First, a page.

Monday, August 23, 2010

Fear Not: Part 1


Do not let your hearts be troubled trust in God; trust also in me. John 14:1

We as women are so in tune with our feelings and emotions that at times we fall into the trap of believing that our feelings and emotions are truth. How we feel about something becomes our reality. We rely so much on how we “feel” about a situation that our feelings often override God’s truths. For instance, when we say things like, that just doesn’t “feel” right to me; I don’t “feel” like God loves me; I don’t “feel” like I love my husband anymore; I’m “feeling” a little off today; That particular verse doesn't seem fair and doesn't feel right. We are allowing how we feel at that particular moment to define our actions and our reality. It is at these moments that we must remember, God's truths override our feelings. Can I just interject for a moment, God's will for our life very rarely appeals to our flesh therefore, our feelings can not be trusted. For our flesh and the Spirit are constantly at war within us.
Do not let your hearts be troubled. Trust in God; trust also in me. John 14:1
The Greek word for trouble in this verse is the word Tarasso, which means to agitate, to cause one inward commotion; to take away one’s calmness of mind. It goes on to use words like to disquiet, to strike with fear and dread; to suggest scruples and doubts. When I read this definition I picture someone who is restless, who doubts, someone who is unfocused.
Henceforth, the word Tarasso distracts us from God’s truths and causes our minds to be filled with lies and confusion.
I struggle with fear. Most of the time my fear is unfounded and totally irrational. My husband always says I missed my calling in two areas, 1. As a lawyer because I will argue a point to the ground and not back down and 2.In the C.I.A. in the Preventative Terrorism Division, P.T.D for short, this is my term for my fear disorder. My husband’s term is probably more appropriate, Conspiracy Think Tank Division, C.T.T.D for short.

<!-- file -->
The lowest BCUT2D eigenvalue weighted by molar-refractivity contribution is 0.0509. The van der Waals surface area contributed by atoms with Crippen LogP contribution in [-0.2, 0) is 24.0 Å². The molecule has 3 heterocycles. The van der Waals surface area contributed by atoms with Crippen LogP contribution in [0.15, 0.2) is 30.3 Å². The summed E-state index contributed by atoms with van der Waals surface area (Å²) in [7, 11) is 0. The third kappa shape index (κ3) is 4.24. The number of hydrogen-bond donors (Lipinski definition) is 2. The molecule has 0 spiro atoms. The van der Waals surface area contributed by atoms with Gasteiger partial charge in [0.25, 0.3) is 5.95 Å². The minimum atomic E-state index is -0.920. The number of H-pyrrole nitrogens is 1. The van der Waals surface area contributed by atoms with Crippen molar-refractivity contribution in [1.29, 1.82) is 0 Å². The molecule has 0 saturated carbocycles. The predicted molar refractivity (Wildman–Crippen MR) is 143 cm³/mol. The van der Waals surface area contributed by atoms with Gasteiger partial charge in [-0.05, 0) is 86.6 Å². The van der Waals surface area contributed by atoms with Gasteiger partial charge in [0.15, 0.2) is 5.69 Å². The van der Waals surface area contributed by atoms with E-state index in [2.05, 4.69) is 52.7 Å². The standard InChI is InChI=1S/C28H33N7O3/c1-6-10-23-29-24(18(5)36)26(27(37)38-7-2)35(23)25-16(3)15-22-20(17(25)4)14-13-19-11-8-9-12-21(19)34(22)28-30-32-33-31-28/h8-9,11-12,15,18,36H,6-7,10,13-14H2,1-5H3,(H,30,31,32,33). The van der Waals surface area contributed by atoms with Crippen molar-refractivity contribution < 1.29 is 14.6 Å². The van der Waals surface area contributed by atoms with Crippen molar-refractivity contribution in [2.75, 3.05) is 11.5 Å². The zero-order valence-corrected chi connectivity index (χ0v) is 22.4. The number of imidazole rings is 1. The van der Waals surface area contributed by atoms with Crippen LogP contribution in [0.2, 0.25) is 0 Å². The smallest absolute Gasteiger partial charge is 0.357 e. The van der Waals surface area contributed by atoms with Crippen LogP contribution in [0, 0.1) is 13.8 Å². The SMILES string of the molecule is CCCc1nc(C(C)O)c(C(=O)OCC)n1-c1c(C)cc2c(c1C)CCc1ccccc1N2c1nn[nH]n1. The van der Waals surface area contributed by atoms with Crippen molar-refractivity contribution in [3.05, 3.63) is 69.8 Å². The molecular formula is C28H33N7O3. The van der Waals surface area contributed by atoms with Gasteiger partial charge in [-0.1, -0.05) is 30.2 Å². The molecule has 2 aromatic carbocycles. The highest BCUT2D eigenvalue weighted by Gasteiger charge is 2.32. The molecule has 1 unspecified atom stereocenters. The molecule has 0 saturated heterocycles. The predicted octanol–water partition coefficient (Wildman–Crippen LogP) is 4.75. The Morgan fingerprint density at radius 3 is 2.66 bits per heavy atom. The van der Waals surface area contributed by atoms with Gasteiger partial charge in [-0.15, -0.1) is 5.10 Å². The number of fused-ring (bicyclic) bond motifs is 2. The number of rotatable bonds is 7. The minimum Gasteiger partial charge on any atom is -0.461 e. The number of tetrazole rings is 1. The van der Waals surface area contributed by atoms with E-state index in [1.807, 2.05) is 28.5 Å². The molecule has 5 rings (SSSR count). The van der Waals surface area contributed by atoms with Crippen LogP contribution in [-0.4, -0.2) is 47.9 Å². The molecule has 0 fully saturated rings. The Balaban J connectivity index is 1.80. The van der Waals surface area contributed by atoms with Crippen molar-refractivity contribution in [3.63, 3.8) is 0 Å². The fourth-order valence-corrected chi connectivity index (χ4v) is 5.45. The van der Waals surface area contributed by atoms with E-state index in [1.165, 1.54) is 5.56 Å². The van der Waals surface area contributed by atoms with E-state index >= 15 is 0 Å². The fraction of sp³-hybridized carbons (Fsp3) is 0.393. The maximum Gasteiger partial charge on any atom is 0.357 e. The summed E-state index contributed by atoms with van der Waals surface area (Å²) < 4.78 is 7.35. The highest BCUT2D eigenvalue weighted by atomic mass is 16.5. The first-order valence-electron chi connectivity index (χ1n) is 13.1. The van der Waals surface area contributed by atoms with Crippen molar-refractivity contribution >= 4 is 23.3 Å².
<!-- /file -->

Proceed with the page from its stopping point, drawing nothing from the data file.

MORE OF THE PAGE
You see, I struggle with imaginations. I will get silly ideas in my mind and what starts out as this possibly could happen turns into this is going to happen and it is going to happen now. What is my plan of action? I’m telling you if anyone comes in my front door when I am home alone they will be greeted with a golf club in one hand and knife in the other. If anything they might go down in a heap of laughter. Now, I can share this and we can laugh about it but the truth is I have struggled with fear since childhood and I’m sick and tired of being afraid.
The verse in John 14:1 tells us that fear is a heart issue. You and I both know that it is much easier for us to change our behavior than it is for us to change our heart. Heart issues are something we cannot combat on our own. We must have the help of the Holy Spirit. And yet when we look at the word for trouble in the Greek, the word Tarasso, it implies that Jesus is also referring to the mind. Let’s read the definition again, Tarasso, to take away our calmness of mind, to cause one inward commotion, to perplex the mind by suggesting scruples or doubts, to disquiet; to make restless. But Jesus tells us not to let our hearts be troubled. Notice, He didn’t say, Do not let your minds be troubled. He said our hearts not our minds. Jesus did not make the mistake of using the Greek word tarasso when speaking to his disciples. But why did he use a word that seems to appeal to the mind? I believe Jesus knows that to deal with mind we must look at the heart. He knows that our heart is the wellspring of life.

More from Fear Not in days to come.
These messages were written in 2008 for a Bible Study called Footsteps.

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